Bolsonaro’s “Fuck You” Coup

After more than a year of Jair Bolsonaro’s rule in Brazil, the country is hurtling toward authoritarianism. Now the president is calling on his supporters to take to the streets in a “Fuck You March” against the democratic institutions that are standing in the way of his far-right agenda.

President of Brazil Jair Bolsonaro displays a note on his hand that reads "Natural beauty" during the "Ceremony of the New Housing Credit Program" at the Planalto Palace on February 20, 2020 in Brasilia, Brazil. Andressa Anholete / Getty

Military coups have been a periodic feature of Brazilian politics, from the putsch that felled the monarchy in 1889 to the military coup in 1964 that ended Brazil’s Second Republic. Coups in Brazil are usually portrayed as necessary defenses of democracy against the threats of authoritarian demagogues. The 1964 coup was justified as a preemptive measure against a communist-backed coup to install president João Goulart, a moderate social democrat proposing basic reforms, as a dictator. The momentum for the tanks on the streets was created through the historic “March of the Family with God for Liberty,” in which hundreds of thousands of middle-class Brazilians took to the streets against the Goulart government.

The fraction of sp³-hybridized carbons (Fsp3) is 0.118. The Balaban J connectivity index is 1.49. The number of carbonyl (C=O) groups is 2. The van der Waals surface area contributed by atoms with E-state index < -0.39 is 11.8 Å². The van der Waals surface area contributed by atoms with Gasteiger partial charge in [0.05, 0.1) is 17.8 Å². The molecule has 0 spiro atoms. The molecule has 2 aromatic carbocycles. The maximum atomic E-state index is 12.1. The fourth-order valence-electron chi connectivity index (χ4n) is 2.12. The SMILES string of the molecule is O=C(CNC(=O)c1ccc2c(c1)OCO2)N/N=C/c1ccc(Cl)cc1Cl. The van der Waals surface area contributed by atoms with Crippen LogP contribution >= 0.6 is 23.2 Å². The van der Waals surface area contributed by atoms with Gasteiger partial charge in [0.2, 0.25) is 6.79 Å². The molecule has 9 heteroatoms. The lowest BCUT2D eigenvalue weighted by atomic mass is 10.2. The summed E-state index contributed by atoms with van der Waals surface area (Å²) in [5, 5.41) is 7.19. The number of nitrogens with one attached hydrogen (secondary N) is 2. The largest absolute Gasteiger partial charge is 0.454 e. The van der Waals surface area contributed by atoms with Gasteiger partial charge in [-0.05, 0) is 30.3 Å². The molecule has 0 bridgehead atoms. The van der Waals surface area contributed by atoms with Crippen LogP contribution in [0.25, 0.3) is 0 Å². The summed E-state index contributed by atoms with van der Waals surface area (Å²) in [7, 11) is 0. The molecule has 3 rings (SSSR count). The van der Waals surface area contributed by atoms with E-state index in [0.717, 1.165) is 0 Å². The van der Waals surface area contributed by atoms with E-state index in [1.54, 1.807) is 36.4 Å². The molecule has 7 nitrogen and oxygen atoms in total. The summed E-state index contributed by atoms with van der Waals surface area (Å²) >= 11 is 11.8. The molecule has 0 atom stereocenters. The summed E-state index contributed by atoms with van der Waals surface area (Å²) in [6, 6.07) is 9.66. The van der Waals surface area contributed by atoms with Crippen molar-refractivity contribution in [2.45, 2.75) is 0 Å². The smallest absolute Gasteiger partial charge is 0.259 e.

Once again, Brazil is facing a threat to its fragile democracy experiment, this time from a sitting president, the extreme-right Jair Bolsonaro, who is mobilizing his supporters in what has been dubbed the “Fuck You March” against Brazil’s Supreme Court and Congress.

Bolsonaro’s online supporters have been flooding social media for weeks with propaganda targeting institutions and individuals perceived as hostile to the president’s far-right agenda, and have called on people to follow security minister General Augusto Helano to the streets. The head of Brazil’s Military Club also called on “patriots,” claiming that “congress won’t let the executive govern!” A sample of the cheery democratic sentiments on display includes calls for “a final solution” to Brazil’s Congress and the execution of Supreme Court justices. This is a campaign funded by pro-Bolsonaro businessmen, many of whom were implicated in the illegal funding of fake news campaigns during the 2018 election campaign.